Date of this Version
From Wildlife in Airport Environments: Preventing Animal-Aircraft Collisions through Science-Based Management, ed. T.L. DeVault, B.F. Blackwell, & J.L. Belant (Baltimore: Johns Hopkins University Press, 2013).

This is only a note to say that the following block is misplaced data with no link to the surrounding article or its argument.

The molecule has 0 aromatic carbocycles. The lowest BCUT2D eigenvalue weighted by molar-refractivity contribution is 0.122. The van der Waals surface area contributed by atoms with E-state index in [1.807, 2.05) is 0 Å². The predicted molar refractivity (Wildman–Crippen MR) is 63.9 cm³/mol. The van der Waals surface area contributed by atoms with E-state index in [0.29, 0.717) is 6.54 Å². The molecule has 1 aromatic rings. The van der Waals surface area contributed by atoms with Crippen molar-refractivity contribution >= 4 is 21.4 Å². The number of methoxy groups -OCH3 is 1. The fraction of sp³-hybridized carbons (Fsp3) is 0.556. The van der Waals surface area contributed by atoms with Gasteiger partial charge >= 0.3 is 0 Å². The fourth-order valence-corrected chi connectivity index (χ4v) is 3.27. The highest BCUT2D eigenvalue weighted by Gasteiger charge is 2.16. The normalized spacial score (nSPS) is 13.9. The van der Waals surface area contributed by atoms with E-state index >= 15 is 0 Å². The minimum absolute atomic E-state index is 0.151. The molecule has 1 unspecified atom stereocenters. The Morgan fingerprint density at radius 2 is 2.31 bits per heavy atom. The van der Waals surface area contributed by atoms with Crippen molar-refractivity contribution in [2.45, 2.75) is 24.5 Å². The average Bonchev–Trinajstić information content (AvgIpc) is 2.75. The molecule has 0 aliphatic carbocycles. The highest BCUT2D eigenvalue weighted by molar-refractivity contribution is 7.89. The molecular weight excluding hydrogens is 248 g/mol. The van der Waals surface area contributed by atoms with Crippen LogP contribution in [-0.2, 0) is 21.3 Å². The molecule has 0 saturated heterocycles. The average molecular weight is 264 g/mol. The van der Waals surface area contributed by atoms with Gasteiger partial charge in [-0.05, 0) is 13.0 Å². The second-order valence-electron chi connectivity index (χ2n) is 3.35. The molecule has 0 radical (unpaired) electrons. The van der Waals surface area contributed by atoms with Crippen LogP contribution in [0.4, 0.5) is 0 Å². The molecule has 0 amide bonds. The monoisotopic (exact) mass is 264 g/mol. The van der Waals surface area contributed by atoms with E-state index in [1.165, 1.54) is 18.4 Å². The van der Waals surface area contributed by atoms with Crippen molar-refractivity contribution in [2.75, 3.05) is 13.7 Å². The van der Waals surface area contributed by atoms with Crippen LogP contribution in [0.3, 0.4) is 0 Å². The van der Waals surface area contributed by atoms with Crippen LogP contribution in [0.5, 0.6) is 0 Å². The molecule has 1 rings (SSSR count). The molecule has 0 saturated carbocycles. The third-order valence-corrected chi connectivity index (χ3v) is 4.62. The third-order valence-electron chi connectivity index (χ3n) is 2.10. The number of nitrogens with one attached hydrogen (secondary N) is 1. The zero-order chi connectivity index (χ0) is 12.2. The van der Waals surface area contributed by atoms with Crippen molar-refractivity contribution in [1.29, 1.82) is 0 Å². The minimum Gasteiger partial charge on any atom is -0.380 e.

An airport is a component of the landscape, contributing to and subject to local- and landscapelevel factors that affect wildlife populations and the hazards that these species pose to aviation (Blackwell et al. 2009, Martin et al. 2011). Water resources at and near an airport, in the form of both surface water and contained runoff, are recognized by the Federal Aviation Administration (FAA) as potential attractants to wildlife that pose hazards to aviation safety (FAA 2007). Surface water, including aboveground stormwater detention/retention facilities (see U.S. Environmental Protection Agency 2006), can represent a substantial proportion of the area within siting criteria for U.S. airports. An analysis of water coverage at 49 certificated airports (FAA 2004) revealed that surface water composed on average 6.0% (standard deviation [SD] = 10.4%, range = 0.04-48.3%; B. F. Blackwell, unpublished data) of the area within the 3-km [lo9-mile] FAA siting criteria (X = 275 ha, SD = 511 ha). A recent analysis of bird-aircraft strike data for avian species involved in at least 50 total strikes reported to the FAA (1990-2008; summarized in FAA 2011) revealed that 13 of the 52 species (25%) have foraging and breeding ecologies primarily associated with water (Blackwell et al. 2013). Moreover, these 13 species were responsible for > 51% of damaging strikes (Dolbeer et al. 2000, DeVault et al. 2011) during this period.